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A zome is a building using geometries different from the typical house or building, which is normally one or a series of rectangular boxes.[1] The word "zome" was coined in 1968 by Steve Durkee, now known as Nooruddeen Durkee, combining the words dome and zonohedron.[citation needed] One of the earliest models became a large climbing structure at the Lama Foundation.[citation needed]

Zometool is a construction set toy manufactured by Zometool, Inc. According to the company, Zometool was primarily designed for kids.[2] Zometool has also been used in other fields including mathematics and physics.[2] For example, aperiodic tilings such as Penrose tilings can be modeled using Zometool.[3] Both the building and the learning tool are the brainchildren of inventor-designer Steve Baer, his wife Holly, and associates.

The term "Zome System" refers to the mathematics underlying the physical construction system.[citation needed]

Building concept[edit]

Following his education at Amherst College and UCLA, Steve Baer studied mathematics at Eidgenössische Technische Hochschule (Zurich, Switzerland). Here he became interested in the possibilities of building innovative structures using polyhedra. Baer and his wife, Holly, moved back to the U.S., settling in Albuquerque, New Mexico in the early 1960s. In New Mexico, he experimented with constructing buildings of unusual geometries (calling them by his friend Steve Durkee's term: "zomes" — see "Drop City") — buildings intended to be appropriate to their environment, notably to utilize solar energy well. Baer was fascinated with the dome geometry popularized by architect R. Buckminster Fuller. Baer was an occasional guest at Drop City, an arts and experimental community near Trinidad, CO. He wanted to design and construct buildings that didn't suffer from some of the limitations of the smaller, owner-built versions of geodesic domes (of the 'pure Fuller' design).[citation needed]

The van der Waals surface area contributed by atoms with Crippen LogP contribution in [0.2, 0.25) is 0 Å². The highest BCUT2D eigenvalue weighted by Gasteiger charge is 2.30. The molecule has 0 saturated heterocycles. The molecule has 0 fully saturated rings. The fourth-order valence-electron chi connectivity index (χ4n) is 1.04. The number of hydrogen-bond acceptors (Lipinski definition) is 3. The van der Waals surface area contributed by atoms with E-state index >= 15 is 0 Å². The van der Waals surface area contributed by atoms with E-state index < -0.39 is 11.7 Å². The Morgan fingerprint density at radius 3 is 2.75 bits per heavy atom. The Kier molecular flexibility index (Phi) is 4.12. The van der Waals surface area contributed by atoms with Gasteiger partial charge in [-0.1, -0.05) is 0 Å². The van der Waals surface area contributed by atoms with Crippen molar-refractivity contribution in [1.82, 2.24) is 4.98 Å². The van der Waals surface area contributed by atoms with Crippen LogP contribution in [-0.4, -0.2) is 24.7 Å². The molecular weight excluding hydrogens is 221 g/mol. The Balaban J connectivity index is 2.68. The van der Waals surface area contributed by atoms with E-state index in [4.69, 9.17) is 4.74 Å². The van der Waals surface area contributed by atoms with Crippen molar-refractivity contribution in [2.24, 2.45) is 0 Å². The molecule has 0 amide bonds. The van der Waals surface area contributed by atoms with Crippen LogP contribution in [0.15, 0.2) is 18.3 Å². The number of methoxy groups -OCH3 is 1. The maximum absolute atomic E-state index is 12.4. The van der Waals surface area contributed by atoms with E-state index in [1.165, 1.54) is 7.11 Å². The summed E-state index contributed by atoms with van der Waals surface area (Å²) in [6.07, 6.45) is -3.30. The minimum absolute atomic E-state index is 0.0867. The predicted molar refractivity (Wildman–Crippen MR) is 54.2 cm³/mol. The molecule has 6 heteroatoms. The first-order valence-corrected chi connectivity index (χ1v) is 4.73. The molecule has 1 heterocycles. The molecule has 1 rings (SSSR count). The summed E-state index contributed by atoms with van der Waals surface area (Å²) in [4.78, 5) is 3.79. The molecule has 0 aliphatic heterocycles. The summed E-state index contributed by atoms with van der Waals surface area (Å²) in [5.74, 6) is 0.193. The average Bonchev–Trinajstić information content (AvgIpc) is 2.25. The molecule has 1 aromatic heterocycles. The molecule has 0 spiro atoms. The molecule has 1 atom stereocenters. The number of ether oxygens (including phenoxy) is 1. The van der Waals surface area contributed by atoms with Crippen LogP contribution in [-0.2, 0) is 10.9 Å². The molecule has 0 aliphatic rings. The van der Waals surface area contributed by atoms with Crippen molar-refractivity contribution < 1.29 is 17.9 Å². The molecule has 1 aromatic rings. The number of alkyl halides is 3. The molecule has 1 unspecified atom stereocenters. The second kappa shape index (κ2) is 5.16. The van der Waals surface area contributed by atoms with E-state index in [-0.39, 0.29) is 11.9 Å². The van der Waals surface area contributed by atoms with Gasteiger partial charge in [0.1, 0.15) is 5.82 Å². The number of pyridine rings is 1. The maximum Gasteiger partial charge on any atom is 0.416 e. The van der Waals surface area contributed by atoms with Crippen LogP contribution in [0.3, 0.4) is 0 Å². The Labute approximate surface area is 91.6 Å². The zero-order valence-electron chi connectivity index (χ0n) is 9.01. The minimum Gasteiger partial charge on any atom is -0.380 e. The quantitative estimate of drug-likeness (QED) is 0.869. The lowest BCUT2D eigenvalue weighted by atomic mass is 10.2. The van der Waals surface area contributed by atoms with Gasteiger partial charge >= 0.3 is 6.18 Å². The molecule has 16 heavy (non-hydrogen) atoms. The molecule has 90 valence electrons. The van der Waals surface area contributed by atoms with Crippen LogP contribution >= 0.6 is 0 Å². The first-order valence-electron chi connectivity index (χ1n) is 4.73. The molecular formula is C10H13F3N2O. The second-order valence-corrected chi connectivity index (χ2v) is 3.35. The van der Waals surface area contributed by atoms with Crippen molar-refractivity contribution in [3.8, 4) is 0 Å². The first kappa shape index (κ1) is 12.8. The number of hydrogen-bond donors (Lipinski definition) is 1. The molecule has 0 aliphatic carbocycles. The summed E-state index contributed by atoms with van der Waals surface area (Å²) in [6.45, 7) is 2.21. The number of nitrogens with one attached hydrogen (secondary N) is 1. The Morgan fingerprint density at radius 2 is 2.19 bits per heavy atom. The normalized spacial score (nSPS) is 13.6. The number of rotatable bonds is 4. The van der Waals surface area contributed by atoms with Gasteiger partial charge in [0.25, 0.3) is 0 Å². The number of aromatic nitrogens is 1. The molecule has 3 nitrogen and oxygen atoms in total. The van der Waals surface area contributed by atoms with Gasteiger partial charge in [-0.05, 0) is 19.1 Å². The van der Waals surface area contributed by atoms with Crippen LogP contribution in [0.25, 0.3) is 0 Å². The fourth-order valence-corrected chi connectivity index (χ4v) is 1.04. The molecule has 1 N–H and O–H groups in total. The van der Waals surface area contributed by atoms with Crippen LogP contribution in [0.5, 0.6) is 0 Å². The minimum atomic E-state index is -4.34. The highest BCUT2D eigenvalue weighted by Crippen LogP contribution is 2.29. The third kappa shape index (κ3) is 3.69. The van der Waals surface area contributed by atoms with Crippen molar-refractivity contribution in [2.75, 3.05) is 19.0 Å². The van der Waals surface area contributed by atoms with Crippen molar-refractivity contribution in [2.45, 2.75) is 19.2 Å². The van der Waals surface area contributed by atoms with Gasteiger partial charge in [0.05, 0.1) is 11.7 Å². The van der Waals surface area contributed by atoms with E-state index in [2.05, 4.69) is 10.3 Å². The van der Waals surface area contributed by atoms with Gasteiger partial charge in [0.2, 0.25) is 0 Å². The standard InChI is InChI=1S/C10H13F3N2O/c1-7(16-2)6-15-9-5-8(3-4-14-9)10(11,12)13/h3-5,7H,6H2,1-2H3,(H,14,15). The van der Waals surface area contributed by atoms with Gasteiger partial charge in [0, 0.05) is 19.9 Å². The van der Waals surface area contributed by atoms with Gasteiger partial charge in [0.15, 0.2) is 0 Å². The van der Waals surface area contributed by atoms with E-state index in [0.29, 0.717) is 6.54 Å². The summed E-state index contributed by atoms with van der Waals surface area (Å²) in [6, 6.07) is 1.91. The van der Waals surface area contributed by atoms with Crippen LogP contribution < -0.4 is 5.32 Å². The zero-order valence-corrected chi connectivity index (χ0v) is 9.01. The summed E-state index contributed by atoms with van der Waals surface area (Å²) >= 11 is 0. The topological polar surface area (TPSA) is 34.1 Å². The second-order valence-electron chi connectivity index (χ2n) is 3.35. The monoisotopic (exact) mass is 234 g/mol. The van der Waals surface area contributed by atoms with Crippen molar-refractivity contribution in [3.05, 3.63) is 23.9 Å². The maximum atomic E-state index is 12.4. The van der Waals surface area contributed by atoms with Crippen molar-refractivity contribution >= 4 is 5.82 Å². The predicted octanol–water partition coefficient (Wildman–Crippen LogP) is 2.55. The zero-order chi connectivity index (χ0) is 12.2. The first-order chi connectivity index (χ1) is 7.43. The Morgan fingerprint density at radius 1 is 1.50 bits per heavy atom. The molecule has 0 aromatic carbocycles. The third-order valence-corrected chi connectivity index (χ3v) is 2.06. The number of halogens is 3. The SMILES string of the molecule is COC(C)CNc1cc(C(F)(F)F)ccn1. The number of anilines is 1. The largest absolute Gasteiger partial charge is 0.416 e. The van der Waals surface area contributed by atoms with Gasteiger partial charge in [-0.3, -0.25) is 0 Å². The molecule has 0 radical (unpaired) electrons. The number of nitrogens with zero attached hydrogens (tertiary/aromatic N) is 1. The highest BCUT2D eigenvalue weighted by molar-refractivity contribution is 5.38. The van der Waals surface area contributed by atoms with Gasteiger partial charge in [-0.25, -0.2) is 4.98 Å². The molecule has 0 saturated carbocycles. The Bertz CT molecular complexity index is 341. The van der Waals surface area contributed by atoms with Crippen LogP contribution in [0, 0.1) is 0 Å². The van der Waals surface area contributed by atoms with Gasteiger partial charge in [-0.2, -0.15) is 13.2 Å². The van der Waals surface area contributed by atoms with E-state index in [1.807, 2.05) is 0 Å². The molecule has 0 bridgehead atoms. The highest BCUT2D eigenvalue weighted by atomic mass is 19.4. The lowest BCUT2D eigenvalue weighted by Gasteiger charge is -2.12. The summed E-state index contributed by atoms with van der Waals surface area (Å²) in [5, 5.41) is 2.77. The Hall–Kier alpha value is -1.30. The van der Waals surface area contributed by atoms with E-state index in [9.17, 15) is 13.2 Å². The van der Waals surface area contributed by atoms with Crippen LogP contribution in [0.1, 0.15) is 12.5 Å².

In recent years, the unconventional "zome" building-design approach with its multi-faceted geometric lines has been taken up by French builders in the Pyrenees. Home Work, a book published in 2004 and edited by Lloyd Kahn, has a section featuring these buildings. While many zomes built in the last couple decades have been wood-framed and made use of wood sheathing, much of what Baer himself originally designed and constructed involved metal framing with a sheet-metal outer skin.[citation needed]

Zomes have also been used in art, sculpture, and furniture. Zomadic, based in San Francisco, CA and founded by Rob Bell, incorporates zome geometry into artistic structures constructed primarily from CNC machined plywood components. Bell is a frequent attendee at Burning Man, a yearly artistic showcase event located in the Black Rock Desert of Nevada.[citation needed]

Richie Duncan of Kodama Zomes, based in southern Oregon has invented a structural system based on a hanging zome geometry, suspended from an overhead anchor point. Constructed of metal compressive elements and webbing tensile elements, the structures are able to be assembled and disassembled. This suspended zome system has been used in furniture, performing arts, and treehouse applications.[citation needed]

Yann Lipnick of Zomadic Concepts in France has an extensive study of, and multiple project construction of zomes in many different materials. He highlights the universal appeal and healing atmosphere that zomes provide and has training classes and reference books on zome construction.[citation needed]

Zometool construction set[edit]

Zometool logo
The great grand stellated 120-cell modeled in Zometool

The Zometool plastic construction set toy is produced by a privately owned company of the same name, based outside of Longmont, Colorado, and which evolved out of Baer's company ZomeWorks. Its elements consist of small connector nodes and struts of various colors. The overall shape of a connector node is that of a non-uniform small rhombicosidodecahedron with each face replaced by a small hole. The ends of the struts are designed to fit in the holes of the connector nodes, allowing for syntheses of a variety of structures. The idea of shape-coding the three types of struts was developed by Marc Pelletier and Paul Hildebrandt. To create the "balls," or nodes, Pelletier and Hildebrandt invented a system of 62 hydraulic pins that came together to form a mold.[4] The first connector node emerged from their mold on April 1, 1992.